Tuesday, April 19, 2005

April 19 in Savannah and Macon

Today started with waffles. This isn’t that unusual. Most days, at least most days on the road start with waffles. I don’t know who started it. Some enterprising analyst at Marriott, I imagine. He’s sitting at a broad glossy table in a board room, late in the evening, working out the kinks of the Courtyard concept with a handful of recent vintage MBAs. They are working on breakfast ideas, faced with the data that their target audience wants something hot with syrup, faced with the limitation of no chef, no kitchen to speak of. They rack their brains, can’t come up with it. The enterprising analyst leans over and breathes out “waffles”. He pictures a waffle maker laid out on a buffet. It’s well received.

And so first Courtyard, and then all the Marriotts, and then everywhere else, got these waffles. And I eat them. Just about every day. This morning I ate waffles in a non-descript corner of Savannah. It came with diner coffee and juice, and fruit. It was $8.

Hotel breakfasts are essentially all like this. The amount of wood and marble in the lobby determine the price. At the Century Center Marriott in Atlanta, this breakfast is $14. At the Waterford Marriott in Oklahoma City, as woody and marbley as they come, it’s $18.

Lunch was Gyros on a greasy table along River Street near downtown Savannah. It’s a gorgeous city, but right on the edge of the river, it plummets from quaint to tour-bus-bermuda-shorts-t-shirt-shop schlock. It wasn’t bad for what it was, but the environment was vaguely grating. I ate fast, and was relieved to leave.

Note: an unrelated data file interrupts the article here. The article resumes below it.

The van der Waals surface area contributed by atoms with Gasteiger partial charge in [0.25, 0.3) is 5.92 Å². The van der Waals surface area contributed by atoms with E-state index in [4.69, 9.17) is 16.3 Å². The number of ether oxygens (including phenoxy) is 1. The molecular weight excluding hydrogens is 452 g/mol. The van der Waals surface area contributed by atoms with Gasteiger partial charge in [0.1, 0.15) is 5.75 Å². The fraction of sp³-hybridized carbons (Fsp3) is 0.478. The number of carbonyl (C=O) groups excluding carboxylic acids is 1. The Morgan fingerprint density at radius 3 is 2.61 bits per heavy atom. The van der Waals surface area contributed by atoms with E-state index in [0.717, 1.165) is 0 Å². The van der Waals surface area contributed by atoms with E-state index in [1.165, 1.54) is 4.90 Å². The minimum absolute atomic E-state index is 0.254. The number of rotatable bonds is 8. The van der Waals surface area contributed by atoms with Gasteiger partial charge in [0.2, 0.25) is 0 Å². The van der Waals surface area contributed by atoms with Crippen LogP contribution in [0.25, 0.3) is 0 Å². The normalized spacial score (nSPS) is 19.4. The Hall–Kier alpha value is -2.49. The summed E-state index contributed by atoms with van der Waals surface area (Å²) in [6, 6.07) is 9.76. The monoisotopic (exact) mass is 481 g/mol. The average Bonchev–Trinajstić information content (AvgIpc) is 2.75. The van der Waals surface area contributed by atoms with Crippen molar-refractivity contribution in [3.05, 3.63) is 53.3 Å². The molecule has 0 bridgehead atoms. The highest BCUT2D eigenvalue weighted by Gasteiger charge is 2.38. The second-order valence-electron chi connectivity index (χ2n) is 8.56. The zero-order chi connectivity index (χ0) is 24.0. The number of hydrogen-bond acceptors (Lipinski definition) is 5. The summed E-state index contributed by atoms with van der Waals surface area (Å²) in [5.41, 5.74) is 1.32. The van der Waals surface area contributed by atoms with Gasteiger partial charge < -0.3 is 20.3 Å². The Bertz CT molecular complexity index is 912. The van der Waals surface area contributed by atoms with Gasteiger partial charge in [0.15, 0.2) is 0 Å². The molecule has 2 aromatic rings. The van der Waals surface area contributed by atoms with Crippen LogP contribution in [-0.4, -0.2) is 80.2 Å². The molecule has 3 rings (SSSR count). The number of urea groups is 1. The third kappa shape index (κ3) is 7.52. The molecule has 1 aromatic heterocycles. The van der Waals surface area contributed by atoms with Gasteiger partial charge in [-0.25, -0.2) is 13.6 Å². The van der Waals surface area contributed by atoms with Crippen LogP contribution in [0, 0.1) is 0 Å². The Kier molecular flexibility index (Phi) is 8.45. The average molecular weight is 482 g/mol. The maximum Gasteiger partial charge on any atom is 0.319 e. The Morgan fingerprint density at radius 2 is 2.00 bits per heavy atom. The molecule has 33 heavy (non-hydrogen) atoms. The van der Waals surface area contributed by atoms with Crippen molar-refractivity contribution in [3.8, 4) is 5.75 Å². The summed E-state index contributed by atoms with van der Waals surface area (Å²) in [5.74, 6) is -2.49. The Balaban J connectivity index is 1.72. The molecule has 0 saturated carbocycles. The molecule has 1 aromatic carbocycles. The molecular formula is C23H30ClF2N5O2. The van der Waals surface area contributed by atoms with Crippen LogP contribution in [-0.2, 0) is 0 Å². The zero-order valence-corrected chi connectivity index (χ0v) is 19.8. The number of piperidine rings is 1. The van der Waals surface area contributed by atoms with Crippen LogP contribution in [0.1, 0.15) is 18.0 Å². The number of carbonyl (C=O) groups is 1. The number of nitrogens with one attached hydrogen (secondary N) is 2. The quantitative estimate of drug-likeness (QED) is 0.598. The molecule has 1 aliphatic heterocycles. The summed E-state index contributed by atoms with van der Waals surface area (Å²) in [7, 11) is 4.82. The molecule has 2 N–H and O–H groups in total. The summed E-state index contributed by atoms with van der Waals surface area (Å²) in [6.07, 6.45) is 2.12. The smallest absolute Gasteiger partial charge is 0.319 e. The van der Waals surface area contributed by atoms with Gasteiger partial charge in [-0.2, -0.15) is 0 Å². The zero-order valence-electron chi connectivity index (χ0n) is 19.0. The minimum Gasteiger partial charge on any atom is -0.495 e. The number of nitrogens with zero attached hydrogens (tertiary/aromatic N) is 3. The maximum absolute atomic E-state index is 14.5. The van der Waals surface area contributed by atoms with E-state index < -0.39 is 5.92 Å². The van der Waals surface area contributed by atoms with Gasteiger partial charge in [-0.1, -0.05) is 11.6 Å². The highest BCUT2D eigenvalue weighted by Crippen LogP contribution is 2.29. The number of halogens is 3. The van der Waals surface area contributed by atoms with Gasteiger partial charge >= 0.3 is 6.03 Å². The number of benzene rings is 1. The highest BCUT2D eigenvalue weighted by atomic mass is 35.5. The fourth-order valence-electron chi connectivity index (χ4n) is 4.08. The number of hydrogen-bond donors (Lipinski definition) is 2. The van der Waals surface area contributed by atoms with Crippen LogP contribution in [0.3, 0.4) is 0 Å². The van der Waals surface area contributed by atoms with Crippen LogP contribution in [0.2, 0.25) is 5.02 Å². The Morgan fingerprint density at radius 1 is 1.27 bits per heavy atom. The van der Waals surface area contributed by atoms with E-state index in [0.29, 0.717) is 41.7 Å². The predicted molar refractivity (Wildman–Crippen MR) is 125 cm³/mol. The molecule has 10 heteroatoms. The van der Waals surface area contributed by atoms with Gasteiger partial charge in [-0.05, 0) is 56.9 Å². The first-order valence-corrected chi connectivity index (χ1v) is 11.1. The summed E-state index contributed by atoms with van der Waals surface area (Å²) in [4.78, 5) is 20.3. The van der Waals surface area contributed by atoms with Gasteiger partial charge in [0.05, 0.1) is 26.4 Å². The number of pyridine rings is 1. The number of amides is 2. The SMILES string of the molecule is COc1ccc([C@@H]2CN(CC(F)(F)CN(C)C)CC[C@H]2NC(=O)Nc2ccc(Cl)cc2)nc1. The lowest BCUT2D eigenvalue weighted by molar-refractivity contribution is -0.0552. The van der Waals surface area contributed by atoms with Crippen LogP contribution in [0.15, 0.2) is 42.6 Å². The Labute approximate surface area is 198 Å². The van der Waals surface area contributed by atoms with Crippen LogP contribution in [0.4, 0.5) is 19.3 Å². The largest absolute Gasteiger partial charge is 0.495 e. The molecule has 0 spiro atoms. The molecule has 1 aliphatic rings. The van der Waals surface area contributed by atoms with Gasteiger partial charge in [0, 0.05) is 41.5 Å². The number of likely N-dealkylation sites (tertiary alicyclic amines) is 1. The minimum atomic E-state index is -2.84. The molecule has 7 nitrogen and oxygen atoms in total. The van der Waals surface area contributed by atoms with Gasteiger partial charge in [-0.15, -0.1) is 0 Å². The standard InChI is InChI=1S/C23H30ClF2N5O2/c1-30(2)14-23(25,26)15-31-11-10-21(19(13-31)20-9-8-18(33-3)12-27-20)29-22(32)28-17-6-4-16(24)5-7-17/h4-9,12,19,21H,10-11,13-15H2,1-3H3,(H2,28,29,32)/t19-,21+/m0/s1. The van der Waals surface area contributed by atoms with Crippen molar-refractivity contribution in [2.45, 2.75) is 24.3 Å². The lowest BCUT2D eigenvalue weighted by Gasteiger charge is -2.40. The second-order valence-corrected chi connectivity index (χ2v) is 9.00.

Only coffee of the day was Starbucks, too late in the day to fend off headaches, but early enough to fend off nausea.

By dinner I’d made it to Macon. Having had the most miserable steak on the planet last night, I decided that I’d go for something a little lighter, and ended up at the Carraba’s just up the street from my hotel. I had a rigatoni and sausage thing, the special of the evening. The very fact of the specials menu made me laugh a little to myself. I think the attempt was to evoke the image of a master chef checking the market that day for the best and freshest ingredients, lovingly coaxing them into some speciality he recalled from childhood. It was in all ways as insulting as the Gyro stand, only a bit more subtle about it.

I was craving something sweet, and spotted a Dunkin Donuts next to the hotel. Dropped in for a Cruller to eat in my room. Bought two. Stale as small, light pieces of cardboard. An interesting match for the hotel room, perfectly acceptable but with the faint trashiness I associate with prom-night rentals.

Everything I ate today was built for speed. Everything I ate was designed to evoke emotion through trickery, at the lowest cost possible. Today, I ate capitalist food, and didn’t mess with the artists. It made me want to cook, to shop somewhere with lots of green things, to explore home, and revel in the retreat of not being on the road. It made me want to pluck something from the ground and eat it, raw and unadorned. Tomorrow I lunch here, and set off for Albany, GA early afternoon. Coffee will be a challenge, but I remain undaunted.

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